Once you’ve got the profile figured out, the hiring process is basically the same. You may have some different interview questions, personality assessments or evaluations that will require some thought—or you may combine parts of your sales hiring process and your service hiring process. But the hiring piece may be the simplest (and most similar) piece of the puzzle. What about training?
Training can be daunting no matter the job description and role. It may be a bit more challenging to design and deliver effective training after changing your agent profile—but, again, it can be done. In addition to the product or service training to familiarize the agent with your offerings, you’ll want to include platform or technology training to ensure smooth interaction with your systems and customers. And you should offer some sales and customer service training to refresh those skills and immerse the new hires in your brand’s culture.
That’s quite a bit of training…so finding a way to make it fun and interesting is ideal. Games are a great way to help people learn. Gamification of training is hot now, and there are so many ways to inject that level of fun into your training. Set up head-to-head competitions, where agents role-play a call and whoever resolves it (fastest, most completely, most creatively) wins points. Tally those points to create a leaderboard, which ideally is constantly shifting as people complete different training pods, earn points and battle for agent supremacy.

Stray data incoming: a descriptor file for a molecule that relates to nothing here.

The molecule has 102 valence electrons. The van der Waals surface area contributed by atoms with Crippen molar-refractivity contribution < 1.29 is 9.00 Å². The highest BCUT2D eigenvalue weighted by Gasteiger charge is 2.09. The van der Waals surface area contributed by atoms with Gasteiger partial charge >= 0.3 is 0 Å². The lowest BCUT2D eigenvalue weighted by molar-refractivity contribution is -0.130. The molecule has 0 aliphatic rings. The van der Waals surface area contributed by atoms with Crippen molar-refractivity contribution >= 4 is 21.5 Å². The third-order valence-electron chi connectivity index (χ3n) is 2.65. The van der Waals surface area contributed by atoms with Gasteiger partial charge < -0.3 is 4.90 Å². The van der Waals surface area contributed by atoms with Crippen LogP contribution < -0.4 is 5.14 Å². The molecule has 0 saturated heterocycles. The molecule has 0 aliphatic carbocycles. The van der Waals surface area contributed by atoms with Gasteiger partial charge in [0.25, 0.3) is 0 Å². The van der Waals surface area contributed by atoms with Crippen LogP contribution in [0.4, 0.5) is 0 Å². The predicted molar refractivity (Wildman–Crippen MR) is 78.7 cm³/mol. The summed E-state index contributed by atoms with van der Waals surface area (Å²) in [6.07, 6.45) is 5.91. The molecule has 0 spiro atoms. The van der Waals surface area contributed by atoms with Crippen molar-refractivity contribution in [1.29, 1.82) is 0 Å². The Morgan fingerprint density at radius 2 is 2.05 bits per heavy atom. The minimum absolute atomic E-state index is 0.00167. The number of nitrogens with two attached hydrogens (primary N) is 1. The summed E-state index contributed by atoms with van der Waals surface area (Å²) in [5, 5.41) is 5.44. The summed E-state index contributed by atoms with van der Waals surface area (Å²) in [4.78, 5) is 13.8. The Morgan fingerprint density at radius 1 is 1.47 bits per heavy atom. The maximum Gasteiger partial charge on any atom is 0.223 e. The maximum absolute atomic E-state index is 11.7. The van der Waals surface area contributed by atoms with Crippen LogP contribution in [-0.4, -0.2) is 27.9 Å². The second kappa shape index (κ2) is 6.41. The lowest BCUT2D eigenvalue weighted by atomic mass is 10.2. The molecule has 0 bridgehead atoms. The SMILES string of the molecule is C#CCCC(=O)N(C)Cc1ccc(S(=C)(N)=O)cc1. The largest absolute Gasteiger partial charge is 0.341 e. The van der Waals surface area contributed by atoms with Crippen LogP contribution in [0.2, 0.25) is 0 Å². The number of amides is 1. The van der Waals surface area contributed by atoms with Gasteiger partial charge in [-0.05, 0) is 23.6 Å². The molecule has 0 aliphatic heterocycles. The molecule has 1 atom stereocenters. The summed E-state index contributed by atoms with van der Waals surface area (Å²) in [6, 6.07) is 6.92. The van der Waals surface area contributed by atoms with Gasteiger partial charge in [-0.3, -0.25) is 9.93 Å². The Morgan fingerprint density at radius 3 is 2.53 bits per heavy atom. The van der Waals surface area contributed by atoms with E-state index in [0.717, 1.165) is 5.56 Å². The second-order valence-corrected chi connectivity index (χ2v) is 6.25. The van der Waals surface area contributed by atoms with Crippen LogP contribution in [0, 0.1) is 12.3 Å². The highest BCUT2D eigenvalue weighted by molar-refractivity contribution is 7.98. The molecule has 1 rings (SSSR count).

It can also be helpful to establish an agent communication hub, whether it’s a dedicated website, chat application or discussion forum. Make it simple and fun for people to interact to share what works and support each other. It balances out some of the competitive aspects of the gamified training and goes a long way to maintaining a community, team feeling—especially if your agents are geographically dispersed.
I offer these suggestions because LiveOps has implemented most of them within our community of 20,000 independent work-at-home agents, with more to come soon, and found them successful. Finding and keeping solid contributors to your bottom line is difficult, no doubt. Do whatever you can to refine your needs, find those right people, train them quickly and effectively and get them interacting with customers. Having those generalists who are experts in monetizing customer interactions whenever possible will keep that bottom line healthy and prepare you and your team for growth and expansion.
And if you’re still hung up on thinking generalists are less than ideal…perhaps it’s time to change your view. Think of them as multi-talented. Think of them as triple (or quadruple, or quintuple) threats. Think of them as exactly what your brand needs to succeed.
Have a wonderful holiday season—hope to see you back here next year!